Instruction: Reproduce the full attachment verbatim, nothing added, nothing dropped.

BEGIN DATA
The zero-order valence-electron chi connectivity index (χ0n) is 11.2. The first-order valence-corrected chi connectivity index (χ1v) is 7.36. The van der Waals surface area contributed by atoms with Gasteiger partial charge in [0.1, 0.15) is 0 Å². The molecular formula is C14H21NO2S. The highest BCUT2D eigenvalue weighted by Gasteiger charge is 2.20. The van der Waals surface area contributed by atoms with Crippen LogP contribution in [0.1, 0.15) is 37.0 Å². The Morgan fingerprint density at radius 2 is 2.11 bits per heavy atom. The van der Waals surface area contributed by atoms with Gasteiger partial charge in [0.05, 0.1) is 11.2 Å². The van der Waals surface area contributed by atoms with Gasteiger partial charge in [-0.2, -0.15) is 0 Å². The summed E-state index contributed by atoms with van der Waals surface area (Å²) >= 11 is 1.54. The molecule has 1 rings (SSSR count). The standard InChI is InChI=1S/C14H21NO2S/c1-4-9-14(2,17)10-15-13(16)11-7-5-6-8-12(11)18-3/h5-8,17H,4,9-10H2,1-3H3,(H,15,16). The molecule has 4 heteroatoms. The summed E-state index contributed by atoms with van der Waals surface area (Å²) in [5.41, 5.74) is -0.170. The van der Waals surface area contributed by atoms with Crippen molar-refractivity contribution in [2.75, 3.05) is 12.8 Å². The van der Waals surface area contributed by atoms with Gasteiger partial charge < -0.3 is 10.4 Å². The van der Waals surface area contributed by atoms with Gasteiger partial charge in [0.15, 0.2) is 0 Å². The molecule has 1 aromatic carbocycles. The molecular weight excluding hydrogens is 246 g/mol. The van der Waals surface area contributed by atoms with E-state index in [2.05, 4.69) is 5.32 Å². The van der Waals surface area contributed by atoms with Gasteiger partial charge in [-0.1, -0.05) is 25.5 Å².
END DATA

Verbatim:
The zero-order valence-electron chi connectivity index (χ0n) is 11.2. The first-order valence-corrected chi connectivity index (χ1v) is 7.36. The van der Waals surface area contributed by atoms with Gasteiger partial charge in [0.1, 0.15) is 0 Å². The molecular formula is C14H21NO2S. The highest BCUT2D eigenvalue weighted by Gasteiger charge is 2.20. The van der Waals surface area contributed by atoms with Crippen LogP contribution in [0.1, 0.15) is 37.0 Å². The Morgan fingerprint density at radius 2 is 2.11 bits per heavy atom. The van der Waals surface area contributed by atoms with Gasteiger partial charge in [0.05, 0.1) is 11.2 Å². The van der Waals surface area contributed by atoms with Gasteiger partial charge in [-0.2, -0.15) is 0 Å². The summed E-state index contributed by atoms with van der Waals surface area (Å²) >= 11 is 1.54. The molecule has 1 rings (SSSR count). The standard InChI is InChI=1S/C14H21NO2S/c1-4-9-14(2,17)10-15-13(16)11-7-5-6-8-12(11)18-3/h5-8,17H,4,9-10H2,1-3H3,(H,15,16). The molecule has 4 heteroatoms. The summed E-state index contributed by atoms with van der Waals surface area (Å²) in [5.41, 5.74) is -0.170. The van der Waals surface area contributed by atoms with Crippen molar-refractivity contribution in [2.75, 3.05) is 12.8 Å². The van der Waals surface area contributed by atoms with Gasteiger partial charge < -0.3 is 10.4 Å². The van der Waals surface area contributed by atoms with Gasteiger partial charge in [0.15, 0.2) is 0 Å². The molecule has 1 aromatic carbocycles. The molecular weight excluding hydrogens is 246 g/mol. The van der Waals surface area contributed by atoms with E-state index in [2.05, 4.69) is 5.32 Å². The van der Waals surface area contributed by atoms with Gasteiger partial charge in [-0.1, -0.05) is 25.5 Å².